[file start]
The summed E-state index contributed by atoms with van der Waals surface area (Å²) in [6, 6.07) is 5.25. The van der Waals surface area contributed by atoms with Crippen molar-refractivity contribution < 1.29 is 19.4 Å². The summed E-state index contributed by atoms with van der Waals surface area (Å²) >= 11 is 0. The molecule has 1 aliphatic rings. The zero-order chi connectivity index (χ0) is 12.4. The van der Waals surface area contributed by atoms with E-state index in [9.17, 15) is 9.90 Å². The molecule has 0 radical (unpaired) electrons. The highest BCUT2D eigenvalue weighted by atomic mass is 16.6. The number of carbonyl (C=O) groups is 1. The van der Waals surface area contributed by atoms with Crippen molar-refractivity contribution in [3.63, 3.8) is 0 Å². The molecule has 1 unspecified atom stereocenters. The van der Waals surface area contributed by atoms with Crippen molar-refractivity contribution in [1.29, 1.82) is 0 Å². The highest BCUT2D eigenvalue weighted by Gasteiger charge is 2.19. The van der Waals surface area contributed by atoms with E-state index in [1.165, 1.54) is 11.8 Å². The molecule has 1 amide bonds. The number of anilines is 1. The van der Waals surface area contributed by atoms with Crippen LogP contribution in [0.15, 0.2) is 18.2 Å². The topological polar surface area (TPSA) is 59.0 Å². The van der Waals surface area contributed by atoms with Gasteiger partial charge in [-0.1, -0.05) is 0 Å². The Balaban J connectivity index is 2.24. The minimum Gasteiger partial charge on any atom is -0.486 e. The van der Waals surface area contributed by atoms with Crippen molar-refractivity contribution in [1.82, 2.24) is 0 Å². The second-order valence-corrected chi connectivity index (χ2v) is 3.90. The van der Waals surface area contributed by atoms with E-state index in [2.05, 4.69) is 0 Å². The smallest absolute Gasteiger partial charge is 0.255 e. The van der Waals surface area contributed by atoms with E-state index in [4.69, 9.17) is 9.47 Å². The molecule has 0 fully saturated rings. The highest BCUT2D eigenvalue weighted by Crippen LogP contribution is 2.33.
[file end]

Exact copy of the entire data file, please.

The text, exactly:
The summed E-state index contributed by atoms with van der Waals surface area (Å²) in [6, 6.07) is 5.25. The van der Waals surface area contributed by atoms with Crippen molar-refractivity contribution < 1.29 is 19.4 Å². The summed E-state index contributed by atoms with van der Waals surface area (Å²) >= 11 is 0. The molecule has 1 aliphatic rings. The zero-order chi connectivity index (χ0) is 12.4. The van der Waals surface area contributed by atoms with E-state index in [9.17, 15) is 9.90 Å². The molecule has 0 radical (unpaired) electrons. The highest BCUT2D eigenvalue weighted by atomic mass is 16.6. The number of carbonyl (C=O) groups is 1. The van der Waals surface area contributed by atoms with Crippen molar-refractivity contribution in [3.63, 3.8) is 0 Å². The molecule has 1 unspecified atom stereocenters. The van der Waals surface area contributed by atoms with Crippen molar-refractivity contribution in [1.29, 1.82) is 0 Å². The highest BCUT2D eigenvalue weighted by Gasteiger charge is 2.19. The van der Waals surface area contributed by atoms with E-state index in [1.165, 1.54) is 11.8 Å². The molecule has 1 amide bonds. The number of anilines is 1. The van der Waals surface area contributed by atoms with Crippen LogP contribution in [0.15, 0.2) is 18.2 Å². The topological polar surface area (TPSA) is 59.0 Å². The van der Waals surface area contributed by atoms with Gasteiger partial charge in [-0.1, -0.05) is 0 Å². The Balaban J connectivity index is 2.24. The minimum Gasteiger partial charge on any atom is -0.486 e. The van der Waals surface area contributed by atoms with Crippen molar-refractivity contribution in [1.82, 2.24) is 0 Å². The second-order valence-corrected chi connectivity index (χ2v) is 3.90. The van der Waals surface area contributed by atoms with E-state index in [2.05, 4.69) is 0 Å². The smallest absolute Gasteiger partial charge is 0.255 e. The van der Waals surface area contributed by atoms with E-state index in [4.69, 9.17) is 9.47 Å². The molecule has 0 fully saturated rings. The highest BCUT2D eigenvalue weighted by Crippen LogP contribution is 2.33.